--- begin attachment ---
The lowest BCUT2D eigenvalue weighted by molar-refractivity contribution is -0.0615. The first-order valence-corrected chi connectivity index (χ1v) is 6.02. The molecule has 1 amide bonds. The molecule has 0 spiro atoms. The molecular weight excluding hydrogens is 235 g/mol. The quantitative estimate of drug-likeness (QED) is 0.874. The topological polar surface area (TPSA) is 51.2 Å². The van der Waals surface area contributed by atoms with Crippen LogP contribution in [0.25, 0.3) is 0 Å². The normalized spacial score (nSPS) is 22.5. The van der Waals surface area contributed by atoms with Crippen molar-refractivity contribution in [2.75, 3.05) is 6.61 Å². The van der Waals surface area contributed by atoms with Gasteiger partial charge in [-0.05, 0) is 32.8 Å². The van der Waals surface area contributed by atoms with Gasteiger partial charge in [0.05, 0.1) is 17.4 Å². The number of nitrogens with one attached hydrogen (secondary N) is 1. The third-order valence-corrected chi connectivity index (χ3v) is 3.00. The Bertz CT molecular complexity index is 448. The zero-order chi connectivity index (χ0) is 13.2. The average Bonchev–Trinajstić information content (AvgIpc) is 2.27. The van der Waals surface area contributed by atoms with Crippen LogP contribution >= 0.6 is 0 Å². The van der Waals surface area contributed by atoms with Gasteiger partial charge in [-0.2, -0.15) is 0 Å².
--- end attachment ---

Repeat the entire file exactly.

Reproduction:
The lowest BCUT2D eigenvalue weighted by molar-refractivity contribution is -0.0615. The first-order valence-corrected chi connectivity index (χ1v) is 6.02. The molecule has 1 amide bonds. The molecule has 0 spiro atoms. The molecular weight excluding hydrogens is 235 g/mol. The quantitative estimate of drug-likeness (QED) is 0.874. The topological polar surface area (TPSA) is 51.2 Å². The van der Waals surface area contributed by atoms with Crippen LogP contribution in [0.25, 0.3) is 0 Å². The normalized spacial score (nSPS) is 22.5. The van der Waals surface area contributed by atoms with Crippen molar-refractivity contribution in [2.75, 3.05) is 6.61 Å². The van der Waals surface area contributed by atoms with Gasteiger partial charge in [-0.05, 0) is 32.8 Å². The van der Waals surface area contributed by atoms with Gasteiger partial charge in [0.05, 0.1) is 17.4 Å². The number of nitrogens with one attached hydrogen (secondary N) is 1. The third-order valence-corrected chi connectivity index (χ3v) is 3.00. The Bertz CT molecular complexity index is 448. The zero-order chi connectivity index (χ0) is 13.2. The average Bonchev–Trinajstić information content (AvgIpc) is 2.27. The van der Waals surface area contributed by atoms with Crippen LogP contribution >= 0.6 is 0 Å². The van der Waals surface area contributed by atoms with Gasteiger partial charge in [-0.2, -0.15) is 0 Å².